I find that people often give me a second look when I talk about tomato jam. Not many people have heard of it, but it is definitely a jam worth the effort. I think of it as a grown up jam – I don’t share it with the kids – it’s too good for them. They won’t fully appreciate it, so I save the strawberry and raspberries for them. I’ve had more than a few people ask for the recipe, so here you go!
When picking your tomatoes, I recommend you find a nice flavorful heirloom variety from the farmer’s market or your own garden. Don’t even bother with the watery tasteless store bought imitations from the grocery store. My absolute favorite tomatoes to use are yellow and orange varieties. I find them fun to work with and they typically have a less acidic, more mellow, sweeter flavor.
The time it takes for this recipe will vary greatly depending on several factors – your tomatoes’ water content, the size of your simmering pot, whether it’s a full moon. Get the idea? Allow lots of time for this one. I’ve let some batches simmer for four or more hours until they got nice and thick like I wanted. Whatever you do, don’t try to double this recipe. You will be simmering forever. Trust me on this.
As far as ideas for using this jam – once you taste it, you’ll come up with endless ideas on your own. But here are some starters. Try it on cream cheese or goat cheese with crackers. It is wonderful with scrambled eggs – like a fancy katsup. It also makes a great sandwich spread with ham or turkey.
Okay! Now get simmering!
- 5 lbs tomatoes
- 3 cups sugar or 2 1/2 cups of honey
- 1/2 cup lime juice
- 1 T freshly grated ginger
- 1 T cinnamon
- 1/2 t ground cloves
- 1 T salt
- 1-2 T red pepper flakes – adjust to your taste
- Core and finely chop the tomatoes. Save yourself some time and use the food processor. I don’t skin them or deseed them – if you chop the tomatoes fine enough you won’t notice the skins, plus they help thicken the jam.
- Add all ingredients to a large stainless steel pot and bring to a simmer over medium heat. Reduce heat to low and keep a simmer. Simmer for 2-4 hours until the jam is thick. The jam should separate when you stir the bottom of the pan with a wooden spoon.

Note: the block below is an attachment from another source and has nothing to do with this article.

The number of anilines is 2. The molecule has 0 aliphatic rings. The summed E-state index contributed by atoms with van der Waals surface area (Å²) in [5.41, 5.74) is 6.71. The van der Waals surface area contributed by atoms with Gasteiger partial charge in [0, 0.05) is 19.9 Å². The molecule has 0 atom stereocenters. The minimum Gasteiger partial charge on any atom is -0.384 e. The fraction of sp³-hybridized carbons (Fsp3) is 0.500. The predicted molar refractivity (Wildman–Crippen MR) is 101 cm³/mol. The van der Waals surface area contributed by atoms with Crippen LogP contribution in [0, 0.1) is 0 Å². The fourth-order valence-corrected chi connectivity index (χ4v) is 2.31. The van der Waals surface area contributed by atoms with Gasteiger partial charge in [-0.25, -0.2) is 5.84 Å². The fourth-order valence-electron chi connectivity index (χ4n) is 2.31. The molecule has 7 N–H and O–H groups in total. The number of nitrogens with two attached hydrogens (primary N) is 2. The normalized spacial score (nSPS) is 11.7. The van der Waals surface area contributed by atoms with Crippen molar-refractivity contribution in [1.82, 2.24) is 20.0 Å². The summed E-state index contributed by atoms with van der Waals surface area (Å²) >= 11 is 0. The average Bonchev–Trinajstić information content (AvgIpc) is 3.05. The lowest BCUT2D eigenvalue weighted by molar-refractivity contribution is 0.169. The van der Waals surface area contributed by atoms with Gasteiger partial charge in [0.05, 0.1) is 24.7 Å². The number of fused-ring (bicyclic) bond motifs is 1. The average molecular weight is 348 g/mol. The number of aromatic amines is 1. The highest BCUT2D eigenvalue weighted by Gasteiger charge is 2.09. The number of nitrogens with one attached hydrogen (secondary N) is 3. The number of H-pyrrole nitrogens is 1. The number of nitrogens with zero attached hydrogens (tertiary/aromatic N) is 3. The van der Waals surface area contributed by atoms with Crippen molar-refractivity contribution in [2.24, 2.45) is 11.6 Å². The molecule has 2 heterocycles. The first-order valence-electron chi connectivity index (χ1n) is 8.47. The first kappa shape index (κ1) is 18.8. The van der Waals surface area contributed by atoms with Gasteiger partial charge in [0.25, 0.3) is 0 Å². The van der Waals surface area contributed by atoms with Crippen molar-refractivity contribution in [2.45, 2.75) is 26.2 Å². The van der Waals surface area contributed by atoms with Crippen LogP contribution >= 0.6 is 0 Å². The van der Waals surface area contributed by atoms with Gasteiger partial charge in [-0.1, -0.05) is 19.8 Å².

- Fill hot pint or half pint jars with jam, allowing 1/4 inch head space.
- Wipe jar rims and place hot lids on jars.
- Process in a water bath canner with water at least one inch over tops of jars for 20 minutes.
- Remove jars from canner and allow to cool completely (at least 12 hours) before checking seals.
- Makes 2-4 pints (4-8 half pints) – depending on tomato type.
Andrea – Yes it is October and yes it is snowing (we live south of Moorhead MN) – I can’t wait to try your recipe with some tomatoes I have in the freezer. and YES, I will (PLEASE) be using your recipe as an example when I sell cherry tomatoes at the farmers market next year. (I always give recipe credit). I had a bumper crop of cherry tomatoes a couple years ago and fell in love with tomato jam. My husband is on the same page. I see a recipe for chocolate chip pumpkin muffins on your page. – I need to something (other than compost) any cooking pumpkins that don’t sell at market (in 10 days). Of course, I need to teach my customers what else pumpkin is good for.
Nancy, thank you for your kind comments! We have snow predicted for tomorrow already! Please feel free to share my recipes. I had a bumper crop of beautiful cinderella pumpkins this year, and am in the same boat of wanting to use them rather than feeding them to the chickens and the dog! If you search for pumpkin on my site you’ll find some of my favorite recipes – I’m definitely pumpkin heavy in my recipes. Have fun!
Christine M. Van Tassel says
Thank you for this recipe. 10 lbs. of yellow tomatoes came on our CSA share. My first thought was to make tomato jam. I doubled and tag teamed with a daughter to stir and monitor. 4 hours later we have 8 – 1/2 pints in the pressure canner plus a jar for the fridge. It’s really delicious. A keeper. Procedure is clear and accurate.
Josee Marchessault says
My tomato season is essentially finished and I have a pound of pear shaped yellows left in my garden. I made this jam. I used a couple tablespoonfuls of NM green chile sauce packed in lime juice, and the honey. It is truly divine. Looking forward to making this again next summer!
Love these additions! Maybe try a little smoked paprika next time, also.
As the acidity is lower in the yellow tomatoes will I need to add any additional citric acid to the jars before canning or is the half cup of lime juice enough? Thank you!
Hi Kelly, You should not need to add extra acid to this recipe. There is plenty lime juice in this recipe to handle yellow tomatoes. Tomato recipes with added acid are generally written to accommodate any acidity range of tomatoes, so you can always substitute yellow tomatoes into a recipe without worrying about changing the acidity levels.
All that said, this recipe is generally based off of two different trusted recipes. The first is from USDA’s 2014 So Easy to Preserve for Spiced Tomato Jam with Powdered Pectin. I don’t use the pectin and have lowered the sugar and changed the spices – none of which affect the recipe safety. The second source is the recipe for Honeyed Yellow Tomato Butter, published in the 2006 Ball Complete Book of Home Preserving, which is generally considered a trusted recipe source. The original recipe doesn’t add any extra acid to the tomatoes, spices, and sweetener. I feel more comfortable with the added acidity and plus I like the taste with the lime juice.
Hope this helps!